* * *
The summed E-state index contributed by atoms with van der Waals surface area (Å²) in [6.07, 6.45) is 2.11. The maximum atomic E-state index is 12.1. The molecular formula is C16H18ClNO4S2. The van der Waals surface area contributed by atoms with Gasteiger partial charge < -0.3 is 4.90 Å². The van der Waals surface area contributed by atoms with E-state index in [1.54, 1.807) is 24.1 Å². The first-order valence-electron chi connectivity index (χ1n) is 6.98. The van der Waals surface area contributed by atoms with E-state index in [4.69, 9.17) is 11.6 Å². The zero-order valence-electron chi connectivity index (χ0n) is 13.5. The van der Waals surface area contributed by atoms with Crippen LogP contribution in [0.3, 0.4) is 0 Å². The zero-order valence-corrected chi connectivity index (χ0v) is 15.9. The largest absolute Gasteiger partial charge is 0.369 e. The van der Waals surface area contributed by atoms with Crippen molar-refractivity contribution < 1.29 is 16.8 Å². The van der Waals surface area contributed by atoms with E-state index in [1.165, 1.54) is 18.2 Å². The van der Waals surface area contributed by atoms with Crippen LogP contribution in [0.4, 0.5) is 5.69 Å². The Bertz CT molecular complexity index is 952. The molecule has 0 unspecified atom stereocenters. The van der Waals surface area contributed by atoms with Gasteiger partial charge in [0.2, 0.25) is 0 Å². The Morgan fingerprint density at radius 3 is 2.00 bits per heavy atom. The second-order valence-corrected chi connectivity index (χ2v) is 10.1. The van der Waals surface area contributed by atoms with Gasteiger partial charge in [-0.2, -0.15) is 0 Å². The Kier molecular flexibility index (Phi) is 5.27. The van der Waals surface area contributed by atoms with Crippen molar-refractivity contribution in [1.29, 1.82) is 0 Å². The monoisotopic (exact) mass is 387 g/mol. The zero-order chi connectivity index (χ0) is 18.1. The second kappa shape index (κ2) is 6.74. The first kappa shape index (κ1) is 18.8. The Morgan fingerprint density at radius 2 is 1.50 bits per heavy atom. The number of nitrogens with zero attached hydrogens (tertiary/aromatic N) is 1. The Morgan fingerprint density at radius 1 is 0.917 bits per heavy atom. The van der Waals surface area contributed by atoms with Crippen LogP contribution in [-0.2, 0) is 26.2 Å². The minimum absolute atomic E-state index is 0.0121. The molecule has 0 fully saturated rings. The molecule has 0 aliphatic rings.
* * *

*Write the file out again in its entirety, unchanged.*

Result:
The summed E-state index contributed by atoms with van der Waals surface area (Å²) in [6.07, 6.45) is 2.11. The maximum atomic E-state index is 12.1. The molecular formula is C16H18ClNO4S2. The van der Waals surface area contributed by atoms with Gasteiger partial charge < -0.3 is 4.90 Å². The van der Waals surface area contributed by atoms with E-state index in [1.54, 1.807) is 24.1 Å². The first-order valence-electron chi connectivity index (χ1n) is 6.98. The van der Waals surface area contributed by atoms with E-state index in [4.69, 9.17) is 11.6 Å². The zero-order valence-electron chi connectivity index (χ0n) is 13.5. The van der Waals surface area contributed by atoms with Crippen LogP contribution in [0.3, 0.4) is 0 Å². The zero-order valence-corrected chi connectivity index (χ0v) is 15.9. The largest absolute Gasteiger partial charge is 0.369 e. The van der Waals surface area contributed by atoms with Crippen molar-refractivity contribution < 1.29 is 16.8 Å². The van der Waals surface area contributed by atoms with E-state index in [1.165, 1.54) is 18.2 Å². The van der Waals surface area contributed by atoms with Crippen LogP contribution in [0.4, 0.5) is 5.69 Å². The Bertz CT molecular complexity index is 952. The molecule has 0 unspecified atom stereocenters. The van der Waals surface area contributed by atoms with Gasteiger partial charge in [0.2, 0.25) is 0 Å². The Morgan fingerprint density at radius 3 is 2.00 bits per heavy atom. The second-order valence-corrected chi connectivity index (χ2v) is 10.1. The van der Waals surface area contributed by atoms with Gasteiger partial charge in [-0.2, -0.15) is 0 Å². The Kier molecular flexibility index (Phi) is 5.27. The van der Waals surface area contributed by atoms with Crippen molar-refractivity contribution in [1.29, 1.82) is 0 Å². The monoisotopic (exact) mass is 387 g/mol. The zero-order chi connectivity index (χ0) is 18.1. The second kappa shape index (κ2) is 6.74. The first kappa shape index (κ1) is 18.8. The Morgan fingerprint density at radius 2 is 1.50 bits per heavy atom. The number of nitrogens with zero attached hydrogens (tertiary/aromatic N) is 1. The Morgan fingerprint density at radius 1 is 0.917 bits per heavy atom. The van der Waals surface area contributed by atoms with Crippen LogP contribution in [-0.2, 0) is 26.2 Å². The minimum absolute atomic E-state index is 0.0121. The molecule has 0 fully saturated rings. The molecule has 0 aliphatic rings.